Meanwhile, voting is already underway for those elections, as are the lawsuits aiming to prevent voter suppression and election fraud. A federal judge on Wednesday determined that Georgia may not discard absentee ballots on the basis of "signature mismatch" as determined by partisan officials with no training in hand-writing analysis. The state's legal defense for that statute was rather amazing, as we discuss. Happily, it was thoroughly dismissed by the U.S. District Court judge.

Also, the NAACP has filed official complaints with the state regarding reports of votes flipping in at least four counties on the state's 100% unverifiable touchscreen voting systems. Votes are reportedly hopping repeatedly from Democratic gubernatorial candidate Stacey Abrams to her opponent, Republican Secretary of State Brian Kemp, who oversees and has long defended the states easily-hacked and oft-failed Diebold touchscreen systems. We explain, however, why the reported flips are not likely to be hacks, but why that also doesn't really matter.

Similar, completely predictable voting system and ballot programming failures are beginning to rear their ugly head in other states as well with early, in-person voting now underway in some 30 states. The name of the Democratic candidate for Secretary of State in Arkansas was discovered left off of the touchscreen ballots in one Arkansas county, leading to lost votes and poll closures. And in DuPage County, Illinois, a fiasco erupted this week surrounding the appearance on the ballot (or lack thereof) for a Democratic candidate for the state House of Representatives, resulting in election officials scrambling to distribute paper ballots to early voting locations where, normally, only touchscreen systems are available to voters.

We're joined today by longtime DuPage County election integrity champion and government watchdog JEAN KACZMAREK, who is now the Democratic candidate for County Clerk in DuPage. She joins us to explain what is only the latest mess in a years-long stream of computer voting and tabulation system boondoggles by the Election Commission in the heavily Republican-leaning suburban county west of Chicago, where she has now been endorsed by the local Daily Herald.

Kaczmarek also details the County's astonishing refusal to provide her with serial numbers for the replacement paper-ballot scanners scavenged from unknown sources and recently supplied to the County by its private voting system contractor to replace more than 100 of the machines (originally purchased from Diebold in 2001) after they were damaged by an astounding failure during this year's March primary. The County has told the County Clerk candidate that their refusal to provide her with the serial numbers --- so she may try and determine where the machines were previously used --- is due to a bizarre "security risk" claim.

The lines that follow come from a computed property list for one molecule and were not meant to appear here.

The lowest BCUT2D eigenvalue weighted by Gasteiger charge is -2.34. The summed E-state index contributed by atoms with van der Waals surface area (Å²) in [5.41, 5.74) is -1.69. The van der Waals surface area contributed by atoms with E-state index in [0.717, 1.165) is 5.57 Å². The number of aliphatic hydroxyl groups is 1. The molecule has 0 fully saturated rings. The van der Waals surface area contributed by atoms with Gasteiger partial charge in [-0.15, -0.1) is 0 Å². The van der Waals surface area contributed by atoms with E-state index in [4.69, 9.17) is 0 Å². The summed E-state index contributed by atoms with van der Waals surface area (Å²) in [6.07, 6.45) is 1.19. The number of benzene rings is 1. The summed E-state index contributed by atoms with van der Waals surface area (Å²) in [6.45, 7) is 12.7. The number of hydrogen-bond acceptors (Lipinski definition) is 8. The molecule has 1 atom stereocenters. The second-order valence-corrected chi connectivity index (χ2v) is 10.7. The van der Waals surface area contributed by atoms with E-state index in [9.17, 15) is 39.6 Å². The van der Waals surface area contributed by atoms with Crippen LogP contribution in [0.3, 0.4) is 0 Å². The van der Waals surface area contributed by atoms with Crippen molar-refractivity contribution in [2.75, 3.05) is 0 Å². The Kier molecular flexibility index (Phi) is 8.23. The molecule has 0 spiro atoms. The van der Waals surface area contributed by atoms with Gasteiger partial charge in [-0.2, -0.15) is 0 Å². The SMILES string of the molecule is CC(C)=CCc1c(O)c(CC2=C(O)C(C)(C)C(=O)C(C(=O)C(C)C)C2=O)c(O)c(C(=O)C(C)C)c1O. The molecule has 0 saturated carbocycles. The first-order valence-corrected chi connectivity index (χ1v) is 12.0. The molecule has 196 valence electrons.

"I'm concerned mostly because of the lack of a chain of custody. At least the old machines that are in DuPage County have been stored here, and have been maintained here. Yes, I do have issues with those machines, but we do have that," Kaczmarek tells me. "But these other machines, we have no idea where they've been, who has maintained them, how much mileage they have. And I'm concerned there might be problems on these machines, perhaps a virus."

Her concerns are not without warrant, and are similar to such replacement schemes by mystery machines in other states, such as Wisconsin and elsewhere. Earlier this year, for example, at the DefCon hacking conference in Las Vegas, attendees discovered Chinese pop tunes and other software on voting systems recently discarded by elections officials around the country. "Here we are again," she says. "We have no transparency and accountability, and we're told to trust the results."

Finally today, we're joined by Desi Doyen for our latest Green News Report, with a bunch of pretty major environment news regarding a massive hurricane striking U.S. territories in the Pacific, a record year for tropical cyclones, New York state's new lawsuit against ExxonMobil charging the company defrauded investors regarding climate change, and a landmark new carbon tax announced this week by Canadian Prime Minister Justin Trudeau...

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Guest: Shelby County, TN Democratic Chair Corey Strong; Also: Good news for GA voters; Bad news for ExxonMobil; Pipe bombs sent to Obama, Clinton, CNN, other Dem targets of Trump's 'right-wing ire'...
By Brad Friedman on 10/24/2018 6:29pm PT